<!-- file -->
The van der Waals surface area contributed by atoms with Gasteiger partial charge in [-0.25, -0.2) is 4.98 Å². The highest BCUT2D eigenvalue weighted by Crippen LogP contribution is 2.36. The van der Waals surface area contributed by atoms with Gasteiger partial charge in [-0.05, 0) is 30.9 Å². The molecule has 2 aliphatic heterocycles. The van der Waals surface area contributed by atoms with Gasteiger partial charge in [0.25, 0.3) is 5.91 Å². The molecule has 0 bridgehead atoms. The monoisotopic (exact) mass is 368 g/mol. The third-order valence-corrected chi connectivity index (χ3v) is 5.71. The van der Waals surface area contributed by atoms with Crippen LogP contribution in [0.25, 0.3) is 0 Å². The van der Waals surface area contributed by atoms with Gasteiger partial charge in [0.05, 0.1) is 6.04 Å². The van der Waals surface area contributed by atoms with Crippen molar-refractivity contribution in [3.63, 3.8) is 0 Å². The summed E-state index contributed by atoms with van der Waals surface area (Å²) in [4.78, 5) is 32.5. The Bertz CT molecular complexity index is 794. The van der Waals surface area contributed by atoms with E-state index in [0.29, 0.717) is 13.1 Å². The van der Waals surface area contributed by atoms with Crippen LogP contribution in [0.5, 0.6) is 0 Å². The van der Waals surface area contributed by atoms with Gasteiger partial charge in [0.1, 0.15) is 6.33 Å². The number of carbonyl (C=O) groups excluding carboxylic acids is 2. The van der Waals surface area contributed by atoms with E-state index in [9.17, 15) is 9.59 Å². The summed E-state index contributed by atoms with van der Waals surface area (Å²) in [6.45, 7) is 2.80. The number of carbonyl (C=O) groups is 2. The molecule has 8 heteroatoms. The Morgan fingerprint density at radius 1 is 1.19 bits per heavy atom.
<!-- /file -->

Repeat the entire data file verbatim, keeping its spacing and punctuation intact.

The van der Waals surface area contributed by atoms with Gasteiger partial charge in [-0.25, -0.2) is 4.98 Å². The highest BCUT2D eigenvalue weighted by Crippen LogP contribution is 2.36. The van der Waals surface area contributed by atoms with Gasteiger partial charge in [-0.05, 0) is 30.9 Å². The molecule has 2 aliphatic heterocycles. The van der Waals surface area contributed by atoms with Gasteiger partial charge in [0.25, 0.3) is 5.91 Å². The molecule has 0 bridgehead atoms. The monoisotopic (exact) mass is 368 g/mol. The third-order valence-corrected chi connectivity index (χ3v) is 5.71. The van der Waals surface area contributed by atoms with Crippen LogP contribution in [0.25, 0.3) is 0 Å². The van der Waals surface area contributed by atoms with Gasteiger partial charge in [0.05, 0.1) is 6.04 Å². The van der Waals surface area contributed by atoms with Crippen molar-refractivity contribution in [3.63, 3.8) is 0 Å². The summed E-state index contributed by atoms with van der Waals surface area (Å²) in [4.78, 5) is 32.5. The Bertz CT molecular complexity index is 794. The van der Waals surface area contributed by atoms with E-state index in [0.29, 0.717) is 13.1 Å². The van der Waals surface area contributed by atoms with Crippen LogP contribution in [0.5, 0.6) is 0 Å². The van der Waals surface area contributed by atoms with Gasteiger partial charge in [0.1, 0.15) is 6.33 Å². The number of carbonyl (C=O) groups excluding carboxylic acids is 2. The van der Waals surface area contributed by atoms with E-state index in [9.17, 15) is 9.59 Å². The summed E-state index contributed by atoms with van der Waals surface area (Å²) in [6.45, 7) is 2.80. The number of carbonyl (C=O) groups is 2. The molecule has 8 heteroatoms. The Morgan fingerprint density at radius 1 is 1.19 bits per heavy atom.